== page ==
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Research on the Enhancement Effects of Using Ecological Principles in Managing the Lifecycle of Industrial Land

Author

Listed:
  • Libin Guo

    () (Science and Technology Department, Chongqing University of Education, Chongqing 400065, China)

  • Lina Han

    () (School of Construction Management and Real Estate, Chongqing University, Chongqing 400045, China)

  • Huikun Hong

    () (Chongqing Key Laboratory of Karst Environment, School of Geographical Sciences in Southwest University, Chongqing 400715, China)

  • Tao Zhou

    () (School of Construction Management and Real Estate, Chongqing University, Chongqing 400045, China)

Abstract

This paper introduces a performance level concept for industrial land use. The performance level concept uses ecological principles to evaluate index systems for industrial land. We used this concept to integrate local economics, land use, development potential, environmental health and ecosystem management with innovation, harmony, floral preservation, and shared land use. The concept helps promote the efficient use of industrial land and the sustainable use of land resources. We used the chemical medicine manufacturing industry in Chongqing Changshou Economic and Technological Development Zone as a case study. We selected eight companies for analysis and calculated an industrial land performance level for each company. We created three industrial land performance levels: growth potential type, positive development type, and inefficient recession type. To determine economic development and land sustainability, we applied administrative, economic, legal and technical measures to evaluate the entire lifecycle of industrial land. This lifecycle included preliminary project audit access, mid-period dynamic supervision and post land exit management. We conclude by proposing measures to mitigate environmental harm occurring from the intensive use of land for industrial use.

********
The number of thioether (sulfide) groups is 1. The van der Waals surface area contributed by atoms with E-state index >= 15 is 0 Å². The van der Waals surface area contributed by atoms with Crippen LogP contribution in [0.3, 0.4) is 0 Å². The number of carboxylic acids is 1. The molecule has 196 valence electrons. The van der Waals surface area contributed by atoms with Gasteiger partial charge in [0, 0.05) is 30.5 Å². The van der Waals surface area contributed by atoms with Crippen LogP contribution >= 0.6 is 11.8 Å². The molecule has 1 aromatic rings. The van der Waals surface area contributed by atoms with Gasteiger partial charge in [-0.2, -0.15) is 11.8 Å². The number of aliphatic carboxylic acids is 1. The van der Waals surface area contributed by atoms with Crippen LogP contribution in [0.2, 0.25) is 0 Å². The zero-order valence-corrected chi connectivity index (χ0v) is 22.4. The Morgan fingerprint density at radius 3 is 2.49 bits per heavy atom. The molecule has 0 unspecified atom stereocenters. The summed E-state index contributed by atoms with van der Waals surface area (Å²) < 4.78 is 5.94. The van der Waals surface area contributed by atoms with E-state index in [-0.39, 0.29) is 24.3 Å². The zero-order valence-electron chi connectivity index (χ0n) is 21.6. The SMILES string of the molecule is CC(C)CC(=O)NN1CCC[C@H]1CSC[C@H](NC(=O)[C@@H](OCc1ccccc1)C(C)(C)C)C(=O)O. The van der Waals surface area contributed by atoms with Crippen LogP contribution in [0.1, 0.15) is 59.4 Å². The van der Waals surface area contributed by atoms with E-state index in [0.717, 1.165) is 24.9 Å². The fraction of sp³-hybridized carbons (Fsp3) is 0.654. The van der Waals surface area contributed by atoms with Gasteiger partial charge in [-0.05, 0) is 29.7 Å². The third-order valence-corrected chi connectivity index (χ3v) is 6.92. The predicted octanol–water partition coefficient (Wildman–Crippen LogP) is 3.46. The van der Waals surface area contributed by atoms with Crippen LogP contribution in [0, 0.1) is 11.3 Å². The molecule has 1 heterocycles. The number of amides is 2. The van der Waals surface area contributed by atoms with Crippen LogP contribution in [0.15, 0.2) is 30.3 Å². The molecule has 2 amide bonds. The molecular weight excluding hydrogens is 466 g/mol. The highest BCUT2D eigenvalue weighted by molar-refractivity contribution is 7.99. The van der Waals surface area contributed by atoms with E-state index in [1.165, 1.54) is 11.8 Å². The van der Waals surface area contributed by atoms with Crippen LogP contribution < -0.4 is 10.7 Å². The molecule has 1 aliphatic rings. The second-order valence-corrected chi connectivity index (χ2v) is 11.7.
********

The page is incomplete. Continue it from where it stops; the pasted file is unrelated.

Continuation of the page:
Suggested Citation

  • Libin Guo & Lina Han & Huikun Hong & Tao Zhou, 2018. "Research on the Enhancement Effects of Using Ecological Principles in Managing the Lifecycle of Industrial Land," Sustainability, MDPI, Open Access Journal, vol. 10(6), pages 1-14, June.
  • Handle: RePEc:gam:jsusta:v:10:y:2018:i:6:p:2076-:d:153235
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    References listed on IDEAS

    as
    1. Filipe Batista e Silva & Eric Koomen & Vasco Diogo & Carlo Lavalle, 2014. "Estimating Demand for Industrial and Commercial Land Use Given Economic Forecasts," PLOS ONE, Public Library of Science, vol. 9(3), pages 1-14, March.
    2. Erik Louw, 2000. "The production of business sites in the Netherlands," Tijdschrift voor Economische en Sociale Geografie, Royal Dutch Geographical Society KNAG, vol. 91(1), pages 85-91, February.
    3. McGrath, Daniel T., 2000. "Urban Industrial Land Redevelopment and Contamination Risk," Journal of Urban Economics, Elsevier, vol. 47(3), pages 414-442, May.
    4. Friso Vor & Henri Groot, 2010. "Agglomeration externalities and localized employment growth: the performance of industrial sites in Amsterdam," The Annals of Regional Science, Springer;Western Regional Science Association, vol. 44(3), pages 409-431, June.
    5. Erik Louw & Erwin van der Krabben & Hans van Amsterdam, 2012. "The Spatial Productivity of Industrial Land," Regional Studies, Taylor & Francis Journals, vol. 46(1), pages 137-147, August.
    6. Pascoe, Sean & Tingley, Diana, 2006. "Economic capacity estimation in fisheries: A non-parametric ray approach," Resource and Energy Economics, Elsevier, vol. 28(2), pages 124-138, May.
    Full references (including those not matched with items on IDEAS)

    More about this item

    Keywords

    industrial land; ecological concept; performance; lifecycle;

    JEL classification:

    • Q - Agricultural and Natural Resource Economics; Environmental and Ecological Economics
    • Q0 - Agricultural and Natural Resource Economics; Environmental and Ecological Economics - - General
    • Q2 - Agricultural and Natural Resource Economics; Environmental and Ecological Economics - - Renewable Resources and Conservation
    • Q3 - Agricultural and Natural Resource Economics; Environmental and Ecological Economics - - Nonrenewable Resources and Conservation
    • Q5 - Agricultural and Natural Resource Economics; Environmental and Ecological Economics - - Environmental Economics
    • Q56 - Agricultural and Natural Resource Economics; Environmental and Ecological Economics - - Environmental Economics - - - Environment and Development; Environment and Trade; Sustainability; Environmental Accounts and Accounting; Environmental Equity; Population Growth
    • O13 - Economic Development, Innovation, Technological Change, and Growth - - Economic Development - - - Agriculture; Natural Resources; Environment; Other Primary Products

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